Though it was on the market in the U.S. for a mere 10 years, the Falcon is, arguably, one of Ford’s most significant and influential cars of the second half of the 20th century. From its introduction it was a very popular model in its own right and remains a familiar automotive nameplate even to gear heads who were born long after the last American-market Falcon was built. Numerous body styles bore the Falcon name including 2- and 4-door sedans, wagons, convertibles, panel deliveries, vans and pickup trucks and the platform spawned a variety of compact and mid-size Fords including the Mustang, Maverick, Granada and their Mercury counterparts.
The Falcon was also sold in a number of foreign markets including Australia where it remains one of that country’s most popular cars. This 1973 Falcon was built in Australia and somehow managed to find its way to a car show in Jefferson, Wis., some 39 years later.
Australia got its first Falcons about the same time the U.S. did in 1960 and theirs were almost identical to ours. Aussies were not, however, treated to the 1964 redesign that American Falcons received and had to make do with minor facelifts until the new 1966 Falcons were rolled out both here and down under. That was to be the last hurrah for the American Falcon as it wouldn’t last beyond the 1969 model year, but in Australia the car was destined for bigger and better things.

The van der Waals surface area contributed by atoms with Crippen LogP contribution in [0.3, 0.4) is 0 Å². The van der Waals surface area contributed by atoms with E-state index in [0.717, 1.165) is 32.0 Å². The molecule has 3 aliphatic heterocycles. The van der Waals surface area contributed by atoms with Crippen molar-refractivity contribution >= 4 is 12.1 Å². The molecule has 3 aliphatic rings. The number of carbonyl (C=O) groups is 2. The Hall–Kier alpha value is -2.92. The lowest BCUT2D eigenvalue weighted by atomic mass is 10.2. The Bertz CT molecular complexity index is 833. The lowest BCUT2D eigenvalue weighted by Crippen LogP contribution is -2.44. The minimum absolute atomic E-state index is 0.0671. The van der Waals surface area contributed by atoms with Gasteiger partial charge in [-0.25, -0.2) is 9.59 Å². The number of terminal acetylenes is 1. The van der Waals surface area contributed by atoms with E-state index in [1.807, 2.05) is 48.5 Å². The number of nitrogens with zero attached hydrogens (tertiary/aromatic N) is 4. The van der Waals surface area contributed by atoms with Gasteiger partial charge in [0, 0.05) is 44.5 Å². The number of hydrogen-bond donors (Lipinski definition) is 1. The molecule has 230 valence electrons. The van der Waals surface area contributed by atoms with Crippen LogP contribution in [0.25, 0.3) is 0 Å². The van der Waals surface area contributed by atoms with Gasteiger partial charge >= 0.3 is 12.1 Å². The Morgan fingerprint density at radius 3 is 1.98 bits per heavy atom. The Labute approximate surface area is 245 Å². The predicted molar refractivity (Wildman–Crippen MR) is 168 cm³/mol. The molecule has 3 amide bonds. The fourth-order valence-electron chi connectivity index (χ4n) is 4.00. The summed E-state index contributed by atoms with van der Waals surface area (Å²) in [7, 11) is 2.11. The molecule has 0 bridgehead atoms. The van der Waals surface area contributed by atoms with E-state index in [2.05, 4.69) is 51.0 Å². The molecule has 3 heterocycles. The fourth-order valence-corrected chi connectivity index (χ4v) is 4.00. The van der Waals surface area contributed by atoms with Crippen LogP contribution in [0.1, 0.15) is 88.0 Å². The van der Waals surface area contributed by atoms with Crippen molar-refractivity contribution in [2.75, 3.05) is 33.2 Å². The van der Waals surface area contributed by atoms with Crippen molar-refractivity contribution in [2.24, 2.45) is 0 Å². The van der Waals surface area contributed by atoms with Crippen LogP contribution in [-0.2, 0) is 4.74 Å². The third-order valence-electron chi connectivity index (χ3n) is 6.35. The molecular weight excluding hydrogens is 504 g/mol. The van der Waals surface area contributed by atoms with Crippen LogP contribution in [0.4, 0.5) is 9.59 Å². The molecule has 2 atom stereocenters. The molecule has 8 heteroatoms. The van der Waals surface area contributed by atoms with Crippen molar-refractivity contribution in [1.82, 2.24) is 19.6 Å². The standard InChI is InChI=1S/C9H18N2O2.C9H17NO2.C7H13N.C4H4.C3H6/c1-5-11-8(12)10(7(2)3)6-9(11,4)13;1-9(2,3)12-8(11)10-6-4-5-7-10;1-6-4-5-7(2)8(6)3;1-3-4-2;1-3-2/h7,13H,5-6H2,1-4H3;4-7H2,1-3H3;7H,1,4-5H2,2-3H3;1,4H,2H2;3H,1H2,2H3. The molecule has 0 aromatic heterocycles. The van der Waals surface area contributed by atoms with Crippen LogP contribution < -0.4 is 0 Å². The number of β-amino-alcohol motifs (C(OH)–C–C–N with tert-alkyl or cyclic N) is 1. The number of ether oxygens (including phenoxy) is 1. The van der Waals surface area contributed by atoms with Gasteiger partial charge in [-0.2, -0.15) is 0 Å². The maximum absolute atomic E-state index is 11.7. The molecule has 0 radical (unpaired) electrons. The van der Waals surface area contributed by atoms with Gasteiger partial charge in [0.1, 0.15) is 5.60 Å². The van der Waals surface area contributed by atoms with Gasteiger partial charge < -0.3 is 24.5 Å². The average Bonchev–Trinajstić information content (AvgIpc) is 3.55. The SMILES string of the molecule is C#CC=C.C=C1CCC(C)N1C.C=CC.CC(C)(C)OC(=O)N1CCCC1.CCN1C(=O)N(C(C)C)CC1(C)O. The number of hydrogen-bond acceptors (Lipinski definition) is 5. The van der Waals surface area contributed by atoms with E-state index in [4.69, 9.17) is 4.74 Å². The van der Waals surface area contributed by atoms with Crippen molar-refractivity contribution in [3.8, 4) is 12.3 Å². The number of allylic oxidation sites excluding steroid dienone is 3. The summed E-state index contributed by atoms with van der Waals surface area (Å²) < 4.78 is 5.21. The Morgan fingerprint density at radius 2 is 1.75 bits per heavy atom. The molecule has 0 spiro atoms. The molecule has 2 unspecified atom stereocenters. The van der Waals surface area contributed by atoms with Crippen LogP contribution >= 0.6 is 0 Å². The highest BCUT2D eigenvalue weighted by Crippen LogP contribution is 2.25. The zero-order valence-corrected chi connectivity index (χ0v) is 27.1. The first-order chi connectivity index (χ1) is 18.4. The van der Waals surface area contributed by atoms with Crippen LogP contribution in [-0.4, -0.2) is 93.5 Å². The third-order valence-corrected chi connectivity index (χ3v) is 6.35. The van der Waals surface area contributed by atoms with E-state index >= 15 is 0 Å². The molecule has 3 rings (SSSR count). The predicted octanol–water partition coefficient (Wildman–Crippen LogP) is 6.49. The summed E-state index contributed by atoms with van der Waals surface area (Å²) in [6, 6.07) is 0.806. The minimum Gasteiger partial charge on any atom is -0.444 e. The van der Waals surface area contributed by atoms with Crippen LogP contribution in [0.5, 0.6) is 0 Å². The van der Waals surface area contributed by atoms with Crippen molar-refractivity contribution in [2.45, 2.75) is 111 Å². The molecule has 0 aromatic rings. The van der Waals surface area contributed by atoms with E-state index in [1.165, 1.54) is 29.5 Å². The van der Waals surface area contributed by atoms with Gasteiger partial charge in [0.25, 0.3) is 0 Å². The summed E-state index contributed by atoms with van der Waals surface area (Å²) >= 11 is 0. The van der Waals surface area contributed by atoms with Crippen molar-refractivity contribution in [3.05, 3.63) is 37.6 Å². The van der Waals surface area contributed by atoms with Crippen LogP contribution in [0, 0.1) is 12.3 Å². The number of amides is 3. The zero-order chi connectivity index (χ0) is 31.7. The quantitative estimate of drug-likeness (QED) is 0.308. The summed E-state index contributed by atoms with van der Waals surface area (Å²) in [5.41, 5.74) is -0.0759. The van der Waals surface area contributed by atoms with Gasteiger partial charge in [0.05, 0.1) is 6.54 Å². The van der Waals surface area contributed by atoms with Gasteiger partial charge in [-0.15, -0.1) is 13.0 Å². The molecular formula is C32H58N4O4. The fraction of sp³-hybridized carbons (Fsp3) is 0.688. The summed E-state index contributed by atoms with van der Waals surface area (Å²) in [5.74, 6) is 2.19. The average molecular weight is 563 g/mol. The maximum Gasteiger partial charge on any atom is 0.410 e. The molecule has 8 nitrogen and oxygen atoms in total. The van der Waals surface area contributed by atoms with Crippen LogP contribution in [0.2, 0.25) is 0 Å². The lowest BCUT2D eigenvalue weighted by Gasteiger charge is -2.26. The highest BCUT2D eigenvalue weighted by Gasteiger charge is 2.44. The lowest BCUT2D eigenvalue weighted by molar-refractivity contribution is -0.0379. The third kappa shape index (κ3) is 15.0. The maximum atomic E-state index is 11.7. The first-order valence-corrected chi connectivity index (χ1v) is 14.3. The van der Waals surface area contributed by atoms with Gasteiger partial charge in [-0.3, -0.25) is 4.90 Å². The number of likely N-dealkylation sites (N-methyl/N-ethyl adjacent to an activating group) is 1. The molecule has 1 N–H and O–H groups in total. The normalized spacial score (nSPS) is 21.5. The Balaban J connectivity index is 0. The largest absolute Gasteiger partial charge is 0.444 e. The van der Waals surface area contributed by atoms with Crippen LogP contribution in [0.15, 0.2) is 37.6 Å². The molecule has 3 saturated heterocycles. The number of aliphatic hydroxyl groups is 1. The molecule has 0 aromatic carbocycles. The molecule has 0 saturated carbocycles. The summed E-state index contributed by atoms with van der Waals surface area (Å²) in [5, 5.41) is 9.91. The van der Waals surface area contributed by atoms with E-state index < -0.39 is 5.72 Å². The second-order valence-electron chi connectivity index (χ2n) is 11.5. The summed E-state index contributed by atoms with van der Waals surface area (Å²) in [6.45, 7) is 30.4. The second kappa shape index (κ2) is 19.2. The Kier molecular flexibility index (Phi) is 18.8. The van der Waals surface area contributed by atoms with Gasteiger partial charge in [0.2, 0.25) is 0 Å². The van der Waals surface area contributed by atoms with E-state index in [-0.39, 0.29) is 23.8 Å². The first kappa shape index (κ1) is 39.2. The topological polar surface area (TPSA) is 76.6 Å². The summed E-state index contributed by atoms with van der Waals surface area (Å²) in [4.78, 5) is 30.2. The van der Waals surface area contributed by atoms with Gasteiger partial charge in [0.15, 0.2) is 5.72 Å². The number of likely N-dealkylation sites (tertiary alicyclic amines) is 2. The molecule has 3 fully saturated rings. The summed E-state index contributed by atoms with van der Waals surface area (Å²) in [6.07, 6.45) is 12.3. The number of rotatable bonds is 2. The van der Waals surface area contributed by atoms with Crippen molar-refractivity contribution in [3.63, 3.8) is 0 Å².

(In the U.S. the Falcon would make one last appearance as a 1970 1/2 model but it was, in reality, nothing more than a rebadged, low-end Torino offered with budget interiors but, oddly, with any Torino powertrain a buyer might want including the 429 Cobra Jet.)
No longer tied to the styling cycles of a U.S. version, the Australian Falcon came into its own with its 1972 redesign, a very attractive mid- to full-size car rather reminiscent of the American Torino. You can be forgiven if you think that this 1973 Falcon also looks a bit like a ‘73 Mustang from the front. In fact, pull up a photo of a ‘73 Mustang with hood scoops and you’ll see that they are identical to the scoops on this Falcon.
The Australian Falcon is now on its eighth generation and still going strong. Over the years it has become something of a legend in its home market and is regarded with considerable affection there. It also became a movie star, appearing as the Interceptor in both Mad Max movies.